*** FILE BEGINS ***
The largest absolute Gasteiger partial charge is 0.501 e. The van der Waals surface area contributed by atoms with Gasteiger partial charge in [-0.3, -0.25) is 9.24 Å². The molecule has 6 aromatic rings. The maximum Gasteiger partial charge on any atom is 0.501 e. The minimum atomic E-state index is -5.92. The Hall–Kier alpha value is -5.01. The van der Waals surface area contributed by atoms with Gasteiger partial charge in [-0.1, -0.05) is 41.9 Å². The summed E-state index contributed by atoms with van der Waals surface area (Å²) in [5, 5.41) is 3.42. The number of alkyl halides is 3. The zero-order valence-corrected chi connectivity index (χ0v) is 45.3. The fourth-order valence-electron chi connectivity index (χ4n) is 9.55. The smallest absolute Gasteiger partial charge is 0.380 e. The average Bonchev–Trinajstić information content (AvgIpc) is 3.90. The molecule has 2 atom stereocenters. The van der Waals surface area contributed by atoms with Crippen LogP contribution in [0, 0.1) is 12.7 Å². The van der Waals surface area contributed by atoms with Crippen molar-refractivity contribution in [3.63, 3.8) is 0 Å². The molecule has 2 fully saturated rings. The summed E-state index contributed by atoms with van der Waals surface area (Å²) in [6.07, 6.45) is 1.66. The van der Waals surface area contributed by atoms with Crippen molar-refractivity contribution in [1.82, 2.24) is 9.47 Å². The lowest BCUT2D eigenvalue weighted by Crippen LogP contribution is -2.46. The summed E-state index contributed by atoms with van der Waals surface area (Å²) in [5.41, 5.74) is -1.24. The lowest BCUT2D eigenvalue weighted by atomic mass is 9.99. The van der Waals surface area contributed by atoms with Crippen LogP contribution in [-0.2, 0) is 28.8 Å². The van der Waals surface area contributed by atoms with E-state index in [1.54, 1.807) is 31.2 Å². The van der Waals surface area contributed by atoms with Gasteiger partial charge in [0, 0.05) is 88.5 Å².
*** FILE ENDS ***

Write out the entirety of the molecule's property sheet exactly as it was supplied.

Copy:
The largest absolute Gasteiger partial charge is 0.501 e. The van der Waals surface area contributed by atoms with Gasteiger partial charge in [-0.3, -0.25) is 9.24 Å². The molecule has 6 aromatic rings. The maximum Gasteiger partial charge on any atom is 0.501 e. The minimum atomic E-state index is -5.92. The Hall–Kier alpha value is -5.01. The van der Waals surface area contributed by atoms with Gasteiger partial charge in [-0.1, -0.05) is 41.9 Å². The summed E-state index contributed by atoms with van der Waals surface area (Å²) in [5, 5.41) is 3.42. The number of alkyl halides is 3. The zero-order valence-corrected chi connectivity index (χ0v) is 45.3. The fourth-order valence-electron chi connectivity index (χ4n) is 9.55. The smallest absolute Gasteiger partial charge is 0.380 e. The average Bonchev–Trinajstić information content (AvgIpc) is 3.90. The molecule has 2 atom stereocenters. The van der Waals surface area contributed by atoms with Crippen LogP contribution in [0, 0.1) is 12.7 Å². The van der Waals surface area contributed by atoms with Crippen molar-refractivity contribution in [3.63, 3.8) is 0 Å². The molecule has 2 fully saturated rings. The summed E-state index contributed by atoms with van der Waals surface area (Å²) in [6.07, 6.45) is 1.66. The van der Waals surface area contributed by atoms with Crippen molar-refractivity contribution in [1.82, 2.24) is 9.47 Å². The lowest BCUT2D eigenvalue weighted by Crippen LogP contribution is -2.46. The summed E-state index contributed by atoms with van der Waals surface area (Å²) in [5.41, 5.74) is -1.24. The lowest BCUT2D eigenvalue weighted by atomic mass is 9.99. The van der Waals surface area contributed by atoms with Crippen LogP contribution in [-0.2, 0) is 28.8 Å². The van der Waals surface area contributed by atoms with E-state index in [1.54, 1.807) is 31.2 Å². The van der Waals surface area contributed by atoms with Gasteiger partial charge in [0, 0.05) is 88.5 Å².